Ponderings at the Polaris Music Prize Gala
Kaytranada accepting the 2016 Polaris Music Prize (Image: Russell Canceran)
Growing up I firmly held the belief that I was going to be the next Anna Wintour. I loved fashion and fashion journalism. I wanted to write about designers and fashion shows. I never thought in a million years that I would find myself spending everyday listening to countless albums and spending every weekend in grimy bars. Yet, that is the typical reality of my life as the Music Editor here at the newspaper.
the newspaper introduced me to the concept of music journalism. Prior to taking a leap of faith and writing an album review, I had no real interest in writing about music. It had honestly never phased me. I felt uneducated and like my opinions on the matter were not important or correct. Yet, under the mentorship of the previous music editor I found my voice AND I found out that you could get free concert tickets.
Just as I knew very little about music journalism prior to being thrust into it, I knew even less about being a music editor before I took on that role as well. So far only two things have really surprised me, the first being the sheer number of emails I receive every single day and second the opportunities offered to me if I read through each and every one of those emails. Clearly, I am a sucker for free concert tickets.
A few weeks ago while sorting through my emails on the streetcar I came across one about the 2016 Polaris Music Prize Gala. The Polaris Music Prize is a highly esteemed award given out annually to the best Canadian album based on artistic merit. The winner is decided by a panel of eleven jurors during the gala and they receive $50 000. I had been following the progression of the story since the shortlist was announced and there were many artists on it whose albums I had fallen in love with. I quickly shot back an email requesting access to the event even though I felt it was a long shot.
A few weeks later I received an email inviting Russell, a fellow music contributor and I to the gala. After a few more emails with the rep in which I had her reiterate that we were in fact invited and clarify what was appropriate to wear, it was set. Russell and I were going to the 2016 Polaris Gala. The Gala itself was an amazing experience. I had the opportunity to see amazing Canadian artists perform including Basia Bulat, White Lung, Carly Rae Jepson, Black Mountain, U.S. Girls, Jessy Lanza and Andy Schauf. While the performances absolutely stood out on their own, I was more in awe of the entire experience as a whole. At one point, Carly Rae Jepson was standing at the bar beside me. I passed Grimes while exiting the washroom. There was a station where you could get free massages and they had perogie poutine. It felt like one of those events Carrie Bradshaw would go to. The best part is the general public could purchase a select number of tickets if they wanted to. I would highly recommend it seeing as not many people know that an event like this is so accessible.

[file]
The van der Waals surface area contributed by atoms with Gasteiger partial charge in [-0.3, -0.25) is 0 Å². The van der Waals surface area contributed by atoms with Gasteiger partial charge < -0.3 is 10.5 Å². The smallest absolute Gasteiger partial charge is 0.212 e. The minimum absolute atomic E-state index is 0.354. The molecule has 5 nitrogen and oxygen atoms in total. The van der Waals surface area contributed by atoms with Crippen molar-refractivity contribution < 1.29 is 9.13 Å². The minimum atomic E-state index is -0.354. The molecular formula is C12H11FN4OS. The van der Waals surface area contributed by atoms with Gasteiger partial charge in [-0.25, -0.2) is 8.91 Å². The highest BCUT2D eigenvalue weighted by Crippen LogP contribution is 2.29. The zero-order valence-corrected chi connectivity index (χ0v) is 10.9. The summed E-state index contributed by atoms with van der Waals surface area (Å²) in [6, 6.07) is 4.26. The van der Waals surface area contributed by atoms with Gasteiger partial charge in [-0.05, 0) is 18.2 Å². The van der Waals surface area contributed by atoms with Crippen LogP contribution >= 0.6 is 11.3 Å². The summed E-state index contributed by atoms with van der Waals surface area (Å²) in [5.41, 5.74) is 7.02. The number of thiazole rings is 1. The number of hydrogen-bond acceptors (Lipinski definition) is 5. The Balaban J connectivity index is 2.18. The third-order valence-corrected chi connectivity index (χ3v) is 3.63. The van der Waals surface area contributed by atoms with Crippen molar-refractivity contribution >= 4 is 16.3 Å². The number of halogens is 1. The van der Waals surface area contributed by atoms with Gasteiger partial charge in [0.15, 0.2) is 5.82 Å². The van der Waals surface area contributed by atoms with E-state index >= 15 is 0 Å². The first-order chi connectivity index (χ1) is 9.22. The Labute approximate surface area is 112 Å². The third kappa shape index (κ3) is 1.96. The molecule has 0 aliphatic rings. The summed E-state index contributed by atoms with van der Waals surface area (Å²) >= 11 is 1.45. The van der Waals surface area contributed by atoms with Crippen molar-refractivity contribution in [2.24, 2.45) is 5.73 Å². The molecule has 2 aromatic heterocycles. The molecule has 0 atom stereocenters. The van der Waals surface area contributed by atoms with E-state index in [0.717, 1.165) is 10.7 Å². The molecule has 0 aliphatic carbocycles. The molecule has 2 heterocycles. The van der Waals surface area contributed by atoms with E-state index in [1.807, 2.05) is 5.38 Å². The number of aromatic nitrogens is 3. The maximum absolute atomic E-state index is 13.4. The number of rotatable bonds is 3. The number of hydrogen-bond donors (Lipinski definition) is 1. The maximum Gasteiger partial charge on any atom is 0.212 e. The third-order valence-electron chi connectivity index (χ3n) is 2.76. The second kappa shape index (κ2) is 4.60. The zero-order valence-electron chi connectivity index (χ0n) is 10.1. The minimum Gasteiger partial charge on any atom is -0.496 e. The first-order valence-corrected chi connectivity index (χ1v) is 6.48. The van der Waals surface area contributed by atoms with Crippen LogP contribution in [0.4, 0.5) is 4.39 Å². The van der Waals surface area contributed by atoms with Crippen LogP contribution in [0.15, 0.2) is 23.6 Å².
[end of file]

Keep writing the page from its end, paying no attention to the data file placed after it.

As unique as all those experiences were, the best part of the night came when they announced the winner of the Polaris Music Prize for 2016. Kaytranada won for his album 99.9% (2016). It was in that moment that I finally understood why fans in sports stadiums go absolutely crazy when their team wins because that’s how I felt. This album is one that I listened to in entirety the day it dropped and it was the one I was rooting for. Kaytranada’s album deserved to win not only for its unprecedented commercial success but because Kaytranada is truly representative of a large portion of the Canadian music scene that is often critically under appreciated. As a producer he combines the independent music scene and the hip hop/ R&B music scene that are both separately defining Canadian music on the international stage.
Kaytranada’s win of this prize shows an acceptance of a genre of music that defines the Canadian music scene, by the independent music community as a whole. This is significant because independent music has long been synonymous with rock or pop. This win shows that while hip hop has long been definitive of Canadian music with international acts like Drake and The Weeknd, it is finally getting the critical recognition it so deserves.
This night was hugely significant for me because in many ways it made me feel like I was in the right place and doing the right thing. I never intended to fall in love with music journalism but I have. The opportunities afforded to me in this position are because of hard work and optimism. I have learned that if you put the effort in you can accomplish so much. You WILL be able to write a fully qualified album review, you WILL be able to photograph a concert despite low lighting and a mosh pit developing around you and you WILL be able to hold your own at an esteemed music gala.
For anyone else thinking of getting into this field I have two pieces of advice: the first being it never hurts to ask and the second being read each and every email you receive. One of them just might be the opportunity of a lifetime.
Andy Shauf performing at the 2016 Polaris Music Prize Gala (Image: Russell Canceran)
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